“This situation [Ebola] is not drastically different from those instances. It is elevated a bit higher because of how quickly the virus attacks the human body,” Burns said. Nevertheless, Burns said that procedures are the same throughout the state.
Kentuckians should understand, Humbaugh said, that much less exotic diseases are far more likely than Ebola virus to be fatal to them in the next several months.
“The flu represents a far more serious health threat to Kentucky,” he said. “We have had more deaths related to influenza and pneumonia in the last few years than we will have from the Ebola virus.”
However, flu vaccines are plentiful, Humbaugh said, encouraging their use.
“Most health departments, pharmacies and doctor’s offices are offering flu vaccines at little to no cost at all.”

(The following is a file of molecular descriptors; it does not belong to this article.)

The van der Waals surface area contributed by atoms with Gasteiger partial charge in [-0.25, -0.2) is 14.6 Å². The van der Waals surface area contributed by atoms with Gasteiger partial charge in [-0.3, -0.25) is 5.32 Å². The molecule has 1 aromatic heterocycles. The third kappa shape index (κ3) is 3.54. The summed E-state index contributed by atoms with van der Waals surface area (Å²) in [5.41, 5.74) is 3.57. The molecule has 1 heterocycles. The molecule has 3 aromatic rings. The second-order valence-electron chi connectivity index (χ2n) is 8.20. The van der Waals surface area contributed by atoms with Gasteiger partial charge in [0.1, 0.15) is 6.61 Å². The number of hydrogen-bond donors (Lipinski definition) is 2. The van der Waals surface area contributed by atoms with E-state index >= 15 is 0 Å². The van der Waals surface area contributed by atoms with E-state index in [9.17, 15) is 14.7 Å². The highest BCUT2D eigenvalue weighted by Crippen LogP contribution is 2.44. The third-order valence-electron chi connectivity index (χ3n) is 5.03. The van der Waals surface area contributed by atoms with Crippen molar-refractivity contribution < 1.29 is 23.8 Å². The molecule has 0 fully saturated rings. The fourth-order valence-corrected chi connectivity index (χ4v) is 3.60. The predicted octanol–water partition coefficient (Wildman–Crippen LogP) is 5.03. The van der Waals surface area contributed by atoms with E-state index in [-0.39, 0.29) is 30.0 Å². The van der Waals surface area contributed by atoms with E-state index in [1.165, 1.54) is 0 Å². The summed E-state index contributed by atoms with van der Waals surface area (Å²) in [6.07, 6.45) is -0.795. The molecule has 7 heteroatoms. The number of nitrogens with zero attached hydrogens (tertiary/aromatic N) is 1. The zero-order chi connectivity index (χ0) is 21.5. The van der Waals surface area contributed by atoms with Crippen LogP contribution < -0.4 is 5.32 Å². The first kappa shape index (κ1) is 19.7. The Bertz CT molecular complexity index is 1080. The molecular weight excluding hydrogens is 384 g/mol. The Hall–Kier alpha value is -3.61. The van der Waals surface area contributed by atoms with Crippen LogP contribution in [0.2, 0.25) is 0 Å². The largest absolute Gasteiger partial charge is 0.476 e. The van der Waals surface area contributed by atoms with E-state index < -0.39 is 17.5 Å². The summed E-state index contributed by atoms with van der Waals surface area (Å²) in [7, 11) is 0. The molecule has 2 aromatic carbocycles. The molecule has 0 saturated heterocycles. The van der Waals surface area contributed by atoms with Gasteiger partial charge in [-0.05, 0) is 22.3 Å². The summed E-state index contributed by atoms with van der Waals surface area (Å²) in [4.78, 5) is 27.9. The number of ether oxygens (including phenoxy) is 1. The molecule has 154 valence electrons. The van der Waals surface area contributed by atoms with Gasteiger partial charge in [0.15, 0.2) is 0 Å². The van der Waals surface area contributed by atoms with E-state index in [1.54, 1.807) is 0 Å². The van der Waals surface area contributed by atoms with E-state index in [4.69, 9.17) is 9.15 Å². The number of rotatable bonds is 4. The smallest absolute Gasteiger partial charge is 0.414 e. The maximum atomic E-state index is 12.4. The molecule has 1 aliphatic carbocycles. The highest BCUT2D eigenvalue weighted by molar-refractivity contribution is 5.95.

Protocols in place, just in case
In the meantime, DPH is monitoring developments with Ebola, which has caused one death on U.S. soil, and disseminating updates from the Centers for Disease Control to healthcare providers across the state, he said. DPH has issued several advisories to the public and Kentucky’s healthcare providers concerning CDC guidelines for safe handling and treatment of potential Ebola patients.
Placards and signs distributed to hospitals throughout the Bluegrass for posting in ERs and doctor’s offices remind providers to inquire about every patient’s recent travel history. And two critical criteria define a patient as high risk for Ebola, Humbaugh said.
First is the presence of symptoms such as high fever, vomiting or diarrhea. Since those symptoms are associated with many illnesses, including other viral infections endemic to West Africa, the second factor is the most critical: having had direct contact with an active Ebola patient.